The ancient Romans understood the principles of water power very well, and in some outlying parts of their empire they made extensive and excellent use of water as an energy source. This makes it all the more striking that the Romans made do without water power in regions dominated by large cities.
Which one of the following, if true, contributes most to an explanation of the difference described above in the Romans’ use of water power?
The ancient Romans were adept at constructing and maintaining aqueducts that could carry quantities of water sufficient to supply large cities over considerable distances.
In the areas in which water power was not used, water flow in rivers and streams was substantial throughout the year but nevertheless exhibited some seasonal variation.
Water power was relatively vulnerable to sabotage, but any damage could be quickly and inexpensively repaired.
In most areas to which the use of water power was not extended, other, more traditional sources of energy continued to be used.
In heavily populated areas the introduction of water power would have been certain to cause social unrest by depriving large numbers of people of their livelihood.
Explanation for Question 9
This question asks you to identify the response that does most to explain an apparent discrepancy presented in the passage. The first step, then, is to determine what this discrepancy is. The passage notes the Romans’ extensive use of water power in some outlying parts of their empire, but in regions dominated by large cities, it says, they did without water power. Given the benefits of water power, an adequate response must help answer the question of why ancient Romans did not use water power in regions dominated by large cities when they had a demonstrated ability to do so.
Response (E) helps to answer that question. It presents an undesirable consequence that would have followed from the use of water power in heavily populated regions: social unrest due to significant loss of livelihood. By doing this, (E) identifies a negative aspect of water power use in heavily populated areas, and that gives a reason not to use it in regions dominated by large cities. Thus, (E) is the correct response.
Response (A) is incorrect. Rather than explaining the puzzling situation, it merely describes the ancient Romans’ ability to supply water over distances. If this has any bearing at all on the issue of water power, it would be to remove one possible impediment to the use of water power in regions dominated by large cities; it would not give a reason that the Romans did without it in those regions.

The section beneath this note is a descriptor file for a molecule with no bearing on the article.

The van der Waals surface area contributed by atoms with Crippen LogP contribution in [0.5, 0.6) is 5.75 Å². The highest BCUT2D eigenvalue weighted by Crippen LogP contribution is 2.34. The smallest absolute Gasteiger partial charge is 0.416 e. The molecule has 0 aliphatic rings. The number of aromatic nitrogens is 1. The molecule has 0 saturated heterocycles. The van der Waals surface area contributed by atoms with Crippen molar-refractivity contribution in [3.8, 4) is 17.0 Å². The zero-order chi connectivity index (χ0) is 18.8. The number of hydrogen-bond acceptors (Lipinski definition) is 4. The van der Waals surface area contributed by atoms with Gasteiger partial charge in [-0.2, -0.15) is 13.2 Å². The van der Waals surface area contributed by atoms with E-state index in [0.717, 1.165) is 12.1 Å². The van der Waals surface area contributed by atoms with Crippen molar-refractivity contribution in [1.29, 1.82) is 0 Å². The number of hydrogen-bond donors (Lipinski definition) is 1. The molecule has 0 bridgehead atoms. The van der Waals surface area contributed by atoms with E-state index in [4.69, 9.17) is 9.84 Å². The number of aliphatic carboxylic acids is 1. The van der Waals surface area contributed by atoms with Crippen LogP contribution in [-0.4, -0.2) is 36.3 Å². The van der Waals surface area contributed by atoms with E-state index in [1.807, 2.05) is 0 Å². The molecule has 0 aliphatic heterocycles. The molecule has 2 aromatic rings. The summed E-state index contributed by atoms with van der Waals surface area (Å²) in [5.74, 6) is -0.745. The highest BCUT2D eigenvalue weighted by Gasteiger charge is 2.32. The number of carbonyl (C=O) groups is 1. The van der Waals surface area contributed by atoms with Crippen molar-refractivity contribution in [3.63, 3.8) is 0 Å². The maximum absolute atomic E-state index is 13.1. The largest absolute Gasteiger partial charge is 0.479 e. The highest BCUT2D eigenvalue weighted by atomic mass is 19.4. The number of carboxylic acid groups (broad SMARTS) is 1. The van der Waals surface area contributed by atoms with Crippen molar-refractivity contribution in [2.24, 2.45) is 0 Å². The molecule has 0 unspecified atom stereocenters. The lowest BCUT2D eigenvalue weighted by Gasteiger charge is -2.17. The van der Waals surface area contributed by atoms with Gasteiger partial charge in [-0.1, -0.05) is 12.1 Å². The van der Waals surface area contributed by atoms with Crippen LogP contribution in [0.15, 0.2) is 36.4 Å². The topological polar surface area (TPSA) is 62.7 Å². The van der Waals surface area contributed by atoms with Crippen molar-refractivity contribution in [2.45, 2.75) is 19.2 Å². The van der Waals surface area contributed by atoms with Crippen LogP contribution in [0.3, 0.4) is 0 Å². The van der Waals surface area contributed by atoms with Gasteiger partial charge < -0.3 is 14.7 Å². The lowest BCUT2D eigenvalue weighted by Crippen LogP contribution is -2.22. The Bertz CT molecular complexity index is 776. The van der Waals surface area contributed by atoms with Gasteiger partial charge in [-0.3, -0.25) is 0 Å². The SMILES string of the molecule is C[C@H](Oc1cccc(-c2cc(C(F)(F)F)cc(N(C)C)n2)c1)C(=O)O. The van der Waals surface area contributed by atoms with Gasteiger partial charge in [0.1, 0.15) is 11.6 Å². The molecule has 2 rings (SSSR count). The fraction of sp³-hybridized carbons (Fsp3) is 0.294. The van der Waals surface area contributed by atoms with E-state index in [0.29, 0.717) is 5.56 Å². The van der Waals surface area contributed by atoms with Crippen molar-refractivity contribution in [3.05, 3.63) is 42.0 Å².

Response (B) is incorrect. While it speaks of the areas where water power was not used, which would include the regions dominated by large cities, it indicates the natural water supply in those areas was substantial although seasonally variable. This gives a reason to expect the use of water power in regions dominated by large cities, not a reason the Romans did without it in those regions.
Response (C) is incorrect. By noting that water power was relatively vulnerable to sabotage, (C) presents a possible reason to avoid the use of water power in important regions, but (C) also undermines that possible reason by describing how easily any damage could be repaired. So (C) does nothing to explain the puzzling situation.
Response (D) indicates that “more traditional” energy sources were used in areas without water power, which would include the regions dominated by large cities. This may help explain how these regions got along without water power—the use of traditional sources prevented them from being entirely without energy—but it adds little to our overall understanding, since we could already presume that these regions had energy sources. The fact that traditional sources of energy were employed in these regions does not explain why water power was not employed there, and that question would have to be addressed in order to explain the discrepancy in the Romans’ use of water power. Response (D) is thus incorrect.
This was a difficult question, based on the number of test takers who answered it correctly when it appeared on the LSAT.